It is frequently seen at open dry grassland and savanna habitats as well as around human habitation.


The red-cheeked cordon-bleu is a granivore, feeding principally on grass seeds, but also on millet and other small seeds.[2] It is also known to feed sporadically on beeswax.[14] Larger granivores, such as the pin-tailed whydah will chase cordon-bleus from food sources, limiting the feeding opportunities of the smaller birds and affecting their foraging success.[15]


The nest is a large domed grass structure with a side entrance in a tree, bush or thatch into which 4–5 white eggs are laid.


Origin and phylogeny has been obtained by Antonio Arnaiz-Villena et al.[16] Estrildinae may have originated in India and dispersed thereafter (towards Africa and Pacific Ocean habitats).


The red-cheeked cordon-bleu is reported to be "among the most popular exotic finches".[17] While it has no special housing requirements, its habit of roosting on open branches (rather than in a nest or other protected area) makes it sensitive to low temperatures. During the breeding season, captive males become very aggressive towards each other, and birds disturbed during incubation will typically leave the nest.[17]



  1. ^ BirdLife International (2012). "Uraeginthus bengalus". IUCN Red List of Threatened Species. Version 2013.2. International Union for Conservation of Nature. Retrieved 26 November 2013. 
  2. ^ a b c Clement, Harris & Davis, p. 362.
  3. ^ Clement, Harris & Davis, p. 361.
  4. ^ Lewis, Adrian; Pomeroy, Derek E. (1989). A Bird Atlas of Kenya. Rotterdam, Netherlands: CRC Press. pp. 543–544. ISBN 978-90-6191-716-8. 
  5. ^ a b c d Stevenson, Terry; Fanshawe, John (2004). Birds of East Africa. A & C Black. p. 548. ISBN 978-0-7136-7347-0. 
  6. ^ Red-cheeked Cordonbleu (katangae) (Uraeginthus bengalus katangae) Vincent, 1934, Avibase
  7. ^ "Species: Uraeginthus bengalus (Red-cheeked Cordonbleu, Cordonbleu à joues rouges)". AOU checklist of North and Middle American birds. Retrieved 14 Apr 2013. 
  8. ^ Dunning Jr., John Barnard, ed. (2008). CRC Handbook of Avian Body Masses (2nd ed.). Boca Raton, FL: CRC Press. p. 506. ISBN 978-1-4200-6444-5. 
  9. ^ a b Barlow, Clive; Wacher, Tim (1997). A Field Guide to the Birds of The Gambia and Senegal. Pica Press. pp. 372–373. ISBN 1-873403-32-1. 
  10. ^ Marler, Peter; Slabbekoorn, Hans William (2004). Nature's Music: The Science of Birdsong, volume 1. San Diego, CA: Academic Press. pp. 76–77. ISBN 0-12-473070-1.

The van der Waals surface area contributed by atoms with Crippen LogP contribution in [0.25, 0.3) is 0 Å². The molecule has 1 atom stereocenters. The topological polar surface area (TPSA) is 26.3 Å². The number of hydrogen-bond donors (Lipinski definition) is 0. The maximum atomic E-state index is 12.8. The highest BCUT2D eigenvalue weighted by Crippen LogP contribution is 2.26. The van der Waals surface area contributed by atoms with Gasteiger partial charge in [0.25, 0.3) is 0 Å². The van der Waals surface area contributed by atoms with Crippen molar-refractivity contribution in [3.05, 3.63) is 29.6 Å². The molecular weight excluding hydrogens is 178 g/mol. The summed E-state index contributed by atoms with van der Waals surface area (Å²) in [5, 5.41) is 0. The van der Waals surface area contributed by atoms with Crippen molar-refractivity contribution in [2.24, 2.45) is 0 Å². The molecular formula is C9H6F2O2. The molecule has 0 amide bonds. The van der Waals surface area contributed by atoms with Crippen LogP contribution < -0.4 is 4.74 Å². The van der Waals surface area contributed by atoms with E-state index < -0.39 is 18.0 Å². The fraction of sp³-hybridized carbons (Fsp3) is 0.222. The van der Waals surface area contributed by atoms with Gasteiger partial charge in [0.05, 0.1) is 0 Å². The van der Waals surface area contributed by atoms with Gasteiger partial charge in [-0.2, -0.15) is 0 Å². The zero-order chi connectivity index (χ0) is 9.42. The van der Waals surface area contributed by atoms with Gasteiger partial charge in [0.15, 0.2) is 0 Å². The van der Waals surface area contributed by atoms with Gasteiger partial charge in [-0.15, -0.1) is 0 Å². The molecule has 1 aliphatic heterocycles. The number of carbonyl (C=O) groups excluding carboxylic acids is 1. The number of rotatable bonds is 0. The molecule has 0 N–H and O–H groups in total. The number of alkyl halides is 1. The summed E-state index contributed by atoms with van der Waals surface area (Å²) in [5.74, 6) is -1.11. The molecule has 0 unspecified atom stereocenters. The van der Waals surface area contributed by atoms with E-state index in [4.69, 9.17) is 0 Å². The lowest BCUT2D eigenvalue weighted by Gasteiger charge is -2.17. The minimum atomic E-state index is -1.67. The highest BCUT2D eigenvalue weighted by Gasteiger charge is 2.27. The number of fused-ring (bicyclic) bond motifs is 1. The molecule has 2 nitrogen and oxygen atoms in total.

11. ^ Sibley, Charles G.; Monroe, Burt Leavelle (1990). Distribution and Taxonomy of Birds of the World. New Haven, CT: Yale University Press. p. 692. ISBN 978-0-300-04969-5. 
  12. ^ Cramp, Stanley, ed. (1994). Handbook of the Birds of Europe, the Middle East and North Africa, volume VIII: Crows to Finches. Oxford, UK: Oxford University Press. p. 420. ISBN 978-0-19-854679-5. 
  13. ^ Ash, J. S.; Atkins, John D.; Ash, Caroline P. (2009). Birds of Ethiopia and Eritrea: An Atlas of Distribution. London, UK: Christopher Helm. p. 349. ISBN 978-1-4081-0979-3. 
  14. ^ Horne, Jennifer F. M.; Short, Lester L. (June 1990). "Wax-eating by African Common Bulbuls" (PDF). The Wilson Bulletin. 102 (2): 339–341. 
  15. ^ Savalli, Udo M. (1990). "Interspecific aggression for food by a granivorous bird" (PDF). The Condor. 92 (4): 1082–1084. doi:10.2307/1368749. 
  16. ^ Arnaiz-Villena, A; Ruiz-del-Valle V; Gomez-Prieto P; Reguera R; Parga-Lozano C; Serrano-Vela I (2009). "Estrildinae Finches (Aves, Passeriformes) from Africa, South Asia and Australia: a Molecular Phylogeographic Study" (PDF). The Open Ornithology Journal. 2: 29–36. doi:10.2174/1874453200902010029. 
  17. ^ a b Koepff, Christa; Romangnano, April (2001). The Finch Handbook. Hauppauge, NY: Barron's Educational Series. ISBN 0-7641-1826-9. 


  • Clement, Peter; Harris, Alan; Davis, John (1993). Finches and Sparrows: An Identification Guide. London, UK: Christopher Helm. ISBN 0691034249.